Figure 1: H9 ESC and hES3 cells were differentiated into RPE cells using two different methods: spontaneous differentiation and neural directed differentiation. (A) Differentiation in H9 ESC spontaneously began by switching the stem cell culture media from mTeSR 1 into “Regular Media”, consisting of DMEM:F12 and 10% KOSR or a 1:1 ratio of Regular Media: CM. (B) CM was collected from polarized H9-RPE. H9 ESC differentiating for 10 weeks was trypsinized twice: once to remove nonpigmented cells, and again to remove pigmented cells. Pigmented cells were plated and cultured for another month to create Passage 0. Cells were passaged monthly by double trypsinization up to P4 in order to obtain purer RPE cells. (C) hES3 cells were cut into small aggregates and suspension cultured in Regular Media with the addition of IGF1, DKK1, and Noggin. After 3 days, differentiation began when the aggregates were cultured in regular media or 1:1 ratio of CM: Regular Media for 8 weeks.

H9 cell culture and differentiation

H9 ESC cells (WiCell, Madison WI) were passaged every 5 days. Stem cell colonies were manually cut with the StemPro EZ Passage tool (Invitrogen, Carlsbad, CA), split 1:6 and cultured in mTeSR 1 medium (Stem Cell Technologies, Vancouver, BC, Canada) on 6-well plates coated with hESC-qualified, lactate dehydrogenase elevating virus (LDEV)-free Matrigel (BD Biosciences, San Jose, CA). Medium was changed daily with mTeSR 1 and spontaneous differentiation was initiated after 7 days of culturing by changing to “regular” medium (DMEM:F12, L-Glutamine, 15 mM HEPES (Corning Life Sciences, Tewksbury, MA) supplemented with 10% KOSR (Knockout Serum Replacement) (Life Technologies, Carlsbad, CA), or CM (50/50 mixture of regular medium and CM). Medium was changed every 3-4 days during the 8 week differentiation period.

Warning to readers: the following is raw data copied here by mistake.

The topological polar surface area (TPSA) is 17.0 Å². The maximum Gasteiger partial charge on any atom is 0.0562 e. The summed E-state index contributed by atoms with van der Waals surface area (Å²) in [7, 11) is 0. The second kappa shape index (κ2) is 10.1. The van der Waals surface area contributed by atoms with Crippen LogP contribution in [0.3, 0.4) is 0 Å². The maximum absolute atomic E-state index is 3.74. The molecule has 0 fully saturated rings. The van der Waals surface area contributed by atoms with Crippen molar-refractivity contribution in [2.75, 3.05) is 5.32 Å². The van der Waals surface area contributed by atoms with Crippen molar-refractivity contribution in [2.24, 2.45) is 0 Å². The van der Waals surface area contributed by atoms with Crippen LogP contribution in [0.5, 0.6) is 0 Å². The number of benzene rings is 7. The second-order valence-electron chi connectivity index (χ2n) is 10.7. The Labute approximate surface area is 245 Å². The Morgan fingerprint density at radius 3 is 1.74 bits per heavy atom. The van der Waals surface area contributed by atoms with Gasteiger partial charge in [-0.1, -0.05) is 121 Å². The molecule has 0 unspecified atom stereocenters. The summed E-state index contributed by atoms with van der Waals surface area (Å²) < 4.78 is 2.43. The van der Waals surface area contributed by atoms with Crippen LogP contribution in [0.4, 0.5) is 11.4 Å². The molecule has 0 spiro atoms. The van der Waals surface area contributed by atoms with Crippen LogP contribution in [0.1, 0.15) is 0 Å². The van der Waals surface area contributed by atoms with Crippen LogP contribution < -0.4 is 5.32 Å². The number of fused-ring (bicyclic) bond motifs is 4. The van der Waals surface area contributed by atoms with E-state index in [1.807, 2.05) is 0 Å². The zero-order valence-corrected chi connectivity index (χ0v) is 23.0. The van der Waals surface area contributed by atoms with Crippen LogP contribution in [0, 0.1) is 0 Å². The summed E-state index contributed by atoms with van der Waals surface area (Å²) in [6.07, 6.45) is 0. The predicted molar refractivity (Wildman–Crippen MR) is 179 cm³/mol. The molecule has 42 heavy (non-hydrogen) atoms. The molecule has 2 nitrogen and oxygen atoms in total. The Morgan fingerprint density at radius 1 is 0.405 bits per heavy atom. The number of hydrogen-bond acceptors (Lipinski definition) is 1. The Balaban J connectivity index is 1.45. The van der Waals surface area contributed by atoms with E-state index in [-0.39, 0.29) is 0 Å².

RPE cell purification and culture

After 10 weeks of differentiation, RPE cells were purified from other differentiating cell types with a double-enzymatic method based on the fact that RPE cells are more adherent to the plate.

RPE cells were washed with Dulbecco’s phosphate-buffered saline without Ca2+ or Mg2+ (Corning Life Sciences) and then incubated with 0.05% trypsin, 0.1% EDTA in Hanks’ balanced saline solution (Corning Life Sciences) at 37°C for 5 minutes. The non-RPE cells were detached after the first trypsinization and pipetted out. The remaining putative RPE cells were again incubated with trypsin-EDTA for 5 minutes. The dissociated cells were counted and plated at a density of 1.3 × 105 cells per cm2 onto plates coated with phenol red-free, growth factorreduced, LDEV-free Matrigel (BD Biosciences). The cells continued to be cultured in the same differentiation medium as described above with the medium changed twice a week and were passaged every 4 weeks. Cells were used for experiments through passage 4.